Other than the city-mandated curfew, one of the most important things the NYPD did Tuesday night to quell the looting and chaos was to ban vehicular traffic below 96th Street.
Police chose this as the cutoff because at that point, southbound traffic on both the FDR and the West Side Highway can be redirected back uptown.
It's one of a series of tactical moves made to disrupt the criminal pattern they saw in the previous 48 hours.
On night two of the curfew, Manhattan was sealed off. Thousands of officers blocked entry at the Manhattan and Brooklyn bridges.
With less traffic and protestors clogging streets, it was easier for police to respond, surging the city with thousands of more cops.
The curfew also went into effect three hours earlier.
"When you do a curfew, it has to be cover of darkness, it must be, because that's when the bad guys come out," said retired NYPD Chief of Detectives Robert Boyce.
Meanwhile the city deactivated electric scooters, Citi Bikes, and Uber and Lyft after suspects were spotted using them to zip around town to case their targets and move supplies for vandalism.
That was a major advantage for cops in vehicles -- making it more difficult for looters on foot to move stolen goods.
Cops also removed trash cans which were being used to break windows and set ablaze.
And in Brooklyn and Queens, not near of any protests, they seized pre-staged bricks and rocks that were being moved in at night.
"Those water bottles are often filled with cement, we had vehicles that would appear as if our doors were hit by a Louisville slugger swing by Mark McGuire," NYPD Commissioner Dermot Shea said.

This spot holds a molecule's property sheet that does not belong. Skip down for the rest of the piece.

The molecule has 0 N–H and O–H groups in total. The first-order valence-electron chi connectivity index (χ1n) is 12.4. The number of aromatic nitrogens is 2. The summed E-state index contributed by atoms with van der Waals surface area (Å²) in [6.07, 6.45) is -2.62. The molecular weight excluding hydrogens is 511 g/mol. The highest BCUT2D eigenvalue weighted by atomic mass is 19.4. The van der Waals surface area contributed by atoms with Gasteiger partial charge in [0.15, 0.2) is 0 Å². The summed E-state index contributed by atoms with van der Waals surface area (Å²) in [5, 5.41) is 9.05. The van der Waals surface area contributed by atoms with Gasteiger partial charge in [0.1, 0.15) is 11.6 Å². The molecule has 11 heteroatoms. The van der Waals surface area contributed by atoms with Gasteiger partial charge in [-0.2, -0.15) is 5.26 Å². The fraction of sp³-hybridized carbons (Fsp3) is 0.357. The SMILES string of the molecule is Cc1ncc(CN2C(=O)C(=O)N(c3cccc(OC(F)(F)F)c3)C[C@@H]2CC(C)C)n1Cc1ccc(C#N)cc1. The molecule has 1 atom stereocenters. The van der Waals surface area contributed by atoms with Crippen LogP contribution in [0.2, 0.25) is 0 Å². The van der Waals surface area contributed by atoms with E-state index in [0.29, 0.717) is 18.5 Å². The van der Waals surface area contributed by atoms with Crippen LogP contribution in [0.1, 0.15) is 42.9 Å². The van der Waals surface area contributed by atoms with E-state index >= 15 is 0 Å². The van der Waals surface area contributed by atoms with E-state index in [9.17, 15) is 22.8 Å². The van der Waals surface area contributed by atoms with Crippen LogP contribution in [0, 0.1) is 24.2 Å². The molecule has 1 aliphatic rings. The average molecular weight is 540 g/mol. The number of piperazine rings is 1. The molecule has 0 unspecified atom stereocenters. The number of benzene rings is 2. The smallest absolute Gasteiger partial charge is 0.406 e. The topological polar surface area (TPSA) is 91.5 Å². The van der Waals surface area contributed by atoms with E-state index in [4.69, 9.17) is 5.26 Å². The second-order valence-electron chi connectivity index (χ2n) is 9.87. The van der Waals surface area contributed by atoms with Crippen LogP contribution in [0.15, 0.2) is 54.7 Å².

"The NYPD stepped back yesterday morning and said we are dealing with something different and we have to defend differently and address it differently and they did," said NYC Mayor Bill de Blasio.
But even before the curfew went into effect, police chased down a number of suspects in SoHo.
They recovered hammers, bats, and other tools as well as a tremendous amount of stolen merchandise.
But how did police know which vehicles to look for?
One of the most helpful tips came from a resident in Chelsea who told police she saw cars drive up, let off looters, unload power tools and drive away.
Then those cars would come back later to pick them up and move onto the next target.
She told police they were organized and had out-of-state license plates.
The NYPD of course has one of the most sophisticated license-plate reader systems in the world.
"We're seeing plates from Iowa, Minnesota, Colorado," Boyce said. "This is a tourist city there's no question, but this is a bad time for tourism right now. Why are they coming into the city?"
Former Chief Boyce says in that way, the coronavirus shutdown could be helping law enforcement.
And he says just because you may have looted and gotten away with it now, doesn't mean police won't eventually track you down.
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